Congressional township No. 13 north, range 15 east, is known as Chester, and is one of the most thickly settled
sections of the county. Two railroads traverse it from north to south, being the Chicago & Northwestern and
the Chicago, Milwaukee & St. Paul, the former having a station at Chester in the north part of the township,
and the latter a station at Atwater and one at Waupun.
The town of Chester lies in the northern tier of townships and is bounded on the north by Fond du Lac county, on
the west by Trenton town, on the south by the town of Burnett, and on the east by
the town of Le Roy. The east half of the town was originally covered with what is known as Horicon marsh. Some
of this land has been drained but a great part of it is not fit for cultivation. However, there are many fine farms
with modern buildings. Good schoolhouses and churches abound. The residents are prosperous, as may be evidenced
by the number of them skimming over the country to their places of business in their own automobiles.
This town was early settled; in fact, shortly after the settlement at Fox Lake. On March 20, 1839, one year after
the coming of Jacob P. Brower, Seymour Wilcox located on a claim which he made on Rock river, within what is now
the site of Vaupun. With him at the time were Hiram Walker and J. N. Ackerman. Mr. Wilcox had been engaged on government
works near Green Bay and came to the city of Waupun to locate land for a home, doing so at the suggestion of John
Bannister, who had surveyed in the vicinity and later moved to Fond du Lac and was the first surveyor of that county.
The first marriage in the town of Vaupun was that of one of its first settlers - John N. Ackerman. It is said that
Mr. Ackerman, with two small ponies, went to Fond du Lac and secured the services of Alonzo Raymond, a justice
of the peace. They then proceeded by Indian trail to Ashippun, where the bride, Miss Hannah A. Ford was stopping.
After the ceremony the young couple mounted the ponies and made the journey to Waupun. The trail being exceedingly
rough, it was almost impossible for the riders to stick to their mounts unless they sat astride, which they occasionally
John N. Ackerman put up the first barn built in the town, in 1843. The next two buildings were Mr Ackerman's residence
and a building erected by Seymour Wilcox, where the Exchange Hotel stands.
There were no further settlements made here until some time in 1841.
SOME OTHER EARLY SETTLERS IN THE TOWN
Abel Wright came to Wisconsin in the fall of 1843 from the state of New York, arriving October 3d. In the following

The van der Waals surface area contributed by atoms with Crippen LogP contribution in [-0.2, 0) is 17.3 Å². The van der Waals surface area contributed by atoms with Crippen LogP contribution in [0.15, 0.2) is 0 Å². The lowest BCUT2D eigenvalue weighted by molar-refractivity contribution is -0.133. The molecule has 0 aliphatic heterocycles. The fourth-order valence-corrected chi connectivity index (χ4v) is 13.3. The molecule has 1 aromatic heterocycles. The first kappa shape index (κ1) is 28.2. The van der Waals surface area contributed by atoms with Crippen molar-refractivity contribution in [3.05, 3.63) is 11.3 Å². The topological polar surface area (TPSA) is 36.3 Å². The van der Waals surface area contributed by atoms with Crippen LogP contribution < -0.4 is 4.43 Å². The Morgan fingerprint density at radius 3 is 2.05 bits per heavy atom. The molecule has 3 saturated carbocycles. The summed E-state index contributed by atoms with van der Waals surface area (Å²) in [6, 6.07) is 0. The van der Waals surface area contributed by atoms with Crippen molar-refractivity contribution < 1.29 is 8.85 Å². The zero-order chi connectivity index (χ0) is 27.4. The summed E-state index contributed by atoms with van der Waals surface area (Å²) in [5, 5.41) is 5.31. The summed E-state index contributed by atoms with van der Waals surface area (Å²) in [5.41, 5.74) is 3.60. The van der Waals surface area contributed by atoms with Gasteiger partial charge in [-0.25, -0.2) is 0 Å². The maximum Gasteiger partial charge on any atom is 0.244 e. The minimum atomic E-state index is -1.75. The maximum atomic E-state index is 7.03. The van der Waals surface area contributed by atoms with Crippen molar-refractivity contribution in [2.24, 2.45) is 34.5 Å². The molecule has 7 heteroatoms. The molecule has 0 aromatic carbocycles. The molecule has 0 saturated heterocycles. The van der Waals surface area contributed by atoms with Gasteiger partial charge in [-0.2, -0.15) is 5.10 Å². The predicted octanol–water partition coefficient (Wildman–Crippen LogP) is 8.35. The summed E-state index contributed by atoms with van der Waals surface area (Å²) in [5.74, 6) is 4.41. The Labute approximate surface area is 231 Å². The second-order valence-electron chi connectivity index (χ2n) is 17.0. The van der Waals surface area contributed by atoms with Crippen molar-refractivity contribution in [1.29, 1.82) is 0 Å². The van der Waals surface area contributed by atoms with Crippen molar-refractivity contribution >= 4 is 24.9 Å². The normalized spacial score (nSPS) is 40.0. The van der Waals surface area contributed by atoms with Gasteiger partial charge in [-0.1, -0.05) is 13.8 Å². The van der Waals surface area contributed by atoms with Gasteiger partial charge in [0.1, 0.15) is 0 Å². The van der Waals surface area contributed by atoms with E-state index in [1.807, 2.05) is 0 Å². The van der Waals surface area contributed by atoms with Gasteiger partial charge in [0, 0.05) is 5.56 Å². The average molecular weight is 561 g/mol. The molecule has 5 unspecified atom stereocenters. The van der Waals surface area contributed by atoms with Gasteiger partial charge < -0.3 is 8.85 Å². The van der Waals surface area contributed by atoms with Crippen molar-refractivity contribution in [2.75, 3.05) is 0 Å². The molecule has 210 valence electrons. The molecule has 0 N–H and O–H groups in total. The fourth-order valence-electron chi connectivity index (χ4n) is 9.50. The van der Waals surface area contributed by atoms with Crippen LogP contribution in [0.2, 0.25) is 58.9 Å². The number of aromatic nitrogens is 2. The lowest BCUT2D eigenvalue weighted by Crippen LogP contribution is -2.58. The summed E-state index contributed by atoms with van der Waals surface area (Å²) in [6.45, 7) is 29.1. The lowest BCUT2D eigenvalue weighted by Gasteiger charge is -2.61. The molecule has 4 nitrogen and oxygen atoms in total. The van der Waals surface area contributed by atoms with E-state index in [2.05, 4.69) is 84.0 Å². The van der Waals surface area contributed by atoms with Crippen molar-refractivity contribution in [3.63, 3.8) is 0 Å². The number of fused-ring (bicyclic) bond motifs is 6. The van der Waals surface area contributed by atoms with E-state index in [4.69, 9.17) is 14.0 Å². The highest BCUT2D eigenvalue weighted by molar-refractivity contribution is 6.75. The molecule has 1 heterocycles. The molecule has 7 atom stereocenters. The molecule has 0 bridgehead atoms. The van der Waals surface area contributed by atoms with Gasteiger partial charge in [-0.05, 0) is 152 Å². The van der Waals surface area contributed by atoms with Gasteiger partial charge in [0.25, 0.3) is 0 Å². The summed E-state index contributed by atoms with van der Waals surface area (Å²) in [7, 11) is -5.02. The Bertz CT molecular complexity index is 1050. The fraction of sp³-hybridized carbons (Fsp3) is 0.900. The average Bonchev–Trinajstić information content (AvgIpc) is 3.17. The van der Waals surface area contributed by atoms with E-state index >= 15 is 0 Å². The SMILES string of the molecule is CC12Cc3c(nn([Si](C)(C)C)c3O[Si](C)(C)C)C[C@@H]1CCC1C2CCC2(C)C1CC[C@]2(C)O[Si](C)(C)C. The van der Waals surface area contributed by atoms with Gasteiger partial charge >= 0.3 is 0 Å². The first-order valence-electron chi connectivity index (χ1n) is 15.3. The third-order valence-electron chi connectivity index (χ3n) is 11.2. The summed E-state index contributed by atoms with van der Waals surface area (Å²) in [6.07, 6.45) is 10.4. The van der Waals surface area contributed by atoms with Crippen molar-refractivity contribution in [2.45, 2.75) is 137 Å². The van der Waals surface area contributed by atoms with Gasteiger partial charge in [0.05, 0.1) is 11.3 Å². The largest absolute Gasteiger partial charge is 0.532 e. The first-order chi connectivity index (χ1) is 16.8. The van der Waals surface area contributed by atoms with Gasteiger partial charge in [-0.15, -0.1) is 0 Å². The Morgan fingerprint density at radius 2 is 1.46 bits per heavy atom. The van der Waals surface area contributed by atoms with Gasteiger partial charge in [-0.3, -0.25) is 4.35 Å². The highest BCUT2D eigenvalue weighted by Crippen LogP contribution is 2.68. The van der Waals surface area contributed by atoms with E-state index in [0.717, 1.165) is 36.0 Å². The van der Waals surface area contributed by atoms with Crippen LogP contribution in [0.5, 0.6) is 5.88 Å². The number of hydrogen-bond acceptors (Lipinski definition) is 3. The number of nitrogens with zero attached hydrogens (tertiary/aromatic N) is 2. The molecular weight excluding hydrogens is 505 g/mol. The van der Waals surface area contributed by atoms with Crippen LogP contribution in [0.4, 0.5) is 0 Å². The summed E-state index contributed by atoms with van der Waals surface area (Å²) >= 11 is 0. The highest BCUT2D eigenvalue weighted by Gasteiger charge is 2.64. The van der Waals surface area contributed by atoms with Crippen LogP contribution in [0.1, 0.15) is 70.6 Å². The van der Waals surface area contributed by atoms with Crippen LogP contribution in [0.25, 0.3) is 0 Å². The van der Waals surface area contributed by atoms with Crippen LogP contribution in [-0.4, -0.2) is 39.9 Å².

spring he located on a farm in the town of Chester and occupied it for many years. He married Mary Ann, daughter
of Nathaniel and Content Thompson. She died in the town of Chester in 1848. Mr. Wright took for his second wife
Mrs. Eunice Jane Trivett, daughter of James and Esther Cooper, natives of New York. Abel Wright raised a family
of four children. He gave his whole attention to farming and stock raising and succeeded in what he undertook to
do, becoming a man of means and one highly considered by his neighbors.
Horatio Wedge, one of the early pioneers of this section, was a native of Litchfield county, Connecticut, born
in 1818. His father was a soldier in the War of 1812 and his grandfather Wedge served in the Revolutionary army.
By burning charcoal down in his native state Mr. Wedge gathered together enough money to give him a start in Racine,
Wisconsin, in 1844; but he at once removed to Chester town, where he secured one hundred and sixty acres and built
a log house. In those days it was a matter of much time and exertion to go to market, as there were practically
no roads and the villages were few and far between. It would take Mr. Wedge three days to make the trip to Milwaukee.
In his efforts to make for himself a name and a new home he was successful. He married Louisa Smalley in 1838 and
to this union were born several children.
Silas March, a native of Vermont, came to Wisconsin in the fall of 1840 and settled in Waukesha county. In the
fall of 1841 he arrived in the town of Chester and settled on a farm in section 19, where he followed farming up
to the time of his death, which occurred in 1879. Mr. Marsh became an influential citizen of the community and
held the office of justice of the peace and was chairman of the town of Chester. He was a careful business man,
a man of fine appearance and was highly esteemed by his neighbors and acquaintances. He married Lucy Davenport
in 1842 and to them was born one child, Edward.
Spencer J. Mattoon came to Wisconsin in the fall of 1844 from Portage, Ohio, and settled in the town of Chester
on a farm he owned for many years, which at the time consisted of two hundred and ten acres. In 1846 he married
Sophia Knapp, a native of the state of New York. She was a daughter of David and Flavia Knapp. Mr. Mattoon never
found any reason to complain of the choice he had made in selecting Chester town as a home, and through industry
attained at least a measure of his anticipations in the way of this world's goods. He was held in high esteem by
his neighbors and was given by them offices of trust, among which was that of township supervisor.
There remained upon a certain farm in Chester township for many years, W. E. Scott, who was a pioneer of the
year 1845. He was here at the time of the organizing election of the town, which occurred in November, 1845. Mr.
Scott was a native of New York and married Sarah Tandewater for his first wife in 1847. She died in 1848, and in
185o he married Jennette, daughter of John and Maria Purdie, of Chester. To them were born seven children.
Ira Cement arrived in the town of Chester in the fall of 1845 and located here. He was a native of Lower Canada.